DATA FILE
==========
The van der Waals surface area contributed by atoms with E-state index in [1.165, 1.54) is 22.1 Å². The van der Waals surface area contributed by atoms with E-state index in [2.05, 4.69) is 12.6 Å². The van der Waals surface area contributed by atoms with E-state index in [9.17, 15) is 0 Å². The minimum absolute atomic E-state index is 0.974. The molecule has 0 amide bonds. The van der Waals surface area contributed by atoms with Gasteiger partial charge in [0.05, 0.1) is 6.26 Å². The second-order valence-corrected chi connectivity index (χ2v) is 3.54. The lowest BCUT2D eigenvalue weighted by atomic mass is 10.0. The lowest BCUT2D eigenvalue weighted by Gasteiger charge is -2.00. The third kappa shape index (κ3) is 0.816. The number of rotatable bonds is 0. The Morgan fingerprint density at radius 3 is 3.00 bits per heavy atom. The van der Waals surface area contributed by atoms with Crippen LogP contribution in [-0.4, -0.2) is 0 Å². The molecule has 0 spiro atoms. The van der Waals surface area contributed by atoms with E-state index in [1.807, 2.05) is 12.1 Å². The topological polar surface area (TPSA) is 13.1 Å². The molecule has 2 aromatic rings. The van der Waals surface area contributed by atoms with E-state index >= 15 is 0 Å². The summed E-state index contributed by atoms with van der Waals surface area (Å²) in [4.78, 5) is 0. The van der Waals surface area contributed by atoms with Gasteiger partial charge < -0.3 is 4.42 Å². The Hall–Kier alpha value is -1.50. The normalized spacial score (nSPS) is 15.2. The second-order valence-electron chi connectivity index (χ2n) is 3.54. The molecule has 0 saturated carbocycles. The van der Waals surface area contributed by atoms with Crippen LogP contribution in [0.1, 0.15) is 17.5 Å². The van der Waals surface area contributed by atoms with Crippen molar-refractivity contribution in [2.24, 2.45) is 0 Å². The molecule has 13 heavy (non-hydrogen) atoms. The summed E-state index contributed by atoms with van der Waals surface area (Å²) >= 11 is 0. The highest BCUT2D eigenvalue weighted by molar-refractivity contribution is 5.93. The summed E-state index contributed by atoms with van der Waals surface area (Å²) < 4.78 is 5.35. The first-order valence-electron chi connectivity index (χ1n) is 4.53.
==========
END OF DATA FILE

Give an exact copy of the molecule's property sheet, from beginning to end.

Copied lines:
The van der Waals surface area contributed by atoms with E-state index in [1.165, 1.54) is 22.1 Å². The van der Waals surface area contributed by atoms with E-state index in [2.05, 4.69) is 12.6 Å². The van der Waals surface area contributed by atoms with E-state index in [9.17, 15) is 0 Å². The minimum absolute atomic E-state index is 0.974. The molecule has 0 amide bonds. The van der Waals surface area contributed by atoms with Gasteiger partial charge in [0.05, 0.1) is 6.26 Å². The second-order valence-corrected chi connectivity index (χ2v) is 3.54. The lowest BCUT2D eigenvalue weighted by atomic mass is 10.0. The lowest BCUT2D eigenvalue weighted by Gasteiger charge is -2.00. The third kappa shape index (κ3) is 0.816. The number of rotatable bonds is 0. The Morgan fingerprint density at radius 3 is 3.00 bits per heavy atom. The van der Waals surface area contributed by atoms with Crippen LogP contribution in [-0.4, -0.2) is 0 Å². The molecule has 0 spiro atoms. The van der Waals surface area contributed by atoms with E-state index in [1.807, 2.05) is 12.1 Å². The topological polar surface area (TPSA) is 13.1 Å². The molecule has 2 aromatic rings. The van der Waals surface area contributed by atoms with E-state index >= 15 is 0 Å². The summed E-state index contributed by atoms with van der Waals surface area (Å²) in [4.78, 5) is 0. The van der Waals surface area contributed by atoms with Gasteiger partial charge < -0.3 is 4.42 Å². The Hall–Kier alpha value is -1.50. The normalized spacial score (nSPS) is 15.2. The second-order valence-electron chi connectivity index (χ2n) is 3.54. The molecule has 0 saturated carbocycles. The van der Waals surface area contributed by atoms with Crippen LogP contribution in [0.1, 0.15) is 17.5 Å². The van der Waals surface area contributed by atoms with Crippen molar-refractivity contribution in [2.24, 2.45) is 0 Å². The molecule has 13 heavy (non-hydrogen) atoms. The summed E-state index contributed by atoms with van der Waals surface area (Å²) >= 11 is 0. The highest BCUT2D eigenvalue weighted by molar-refractivity contribution is 5.93. The summed E-state index contributed by atoms with van der Waals surface area (Å²) < 4.78 is 5.35. The first-order valence-electron chi connectivity index (χ1n) is 4.53.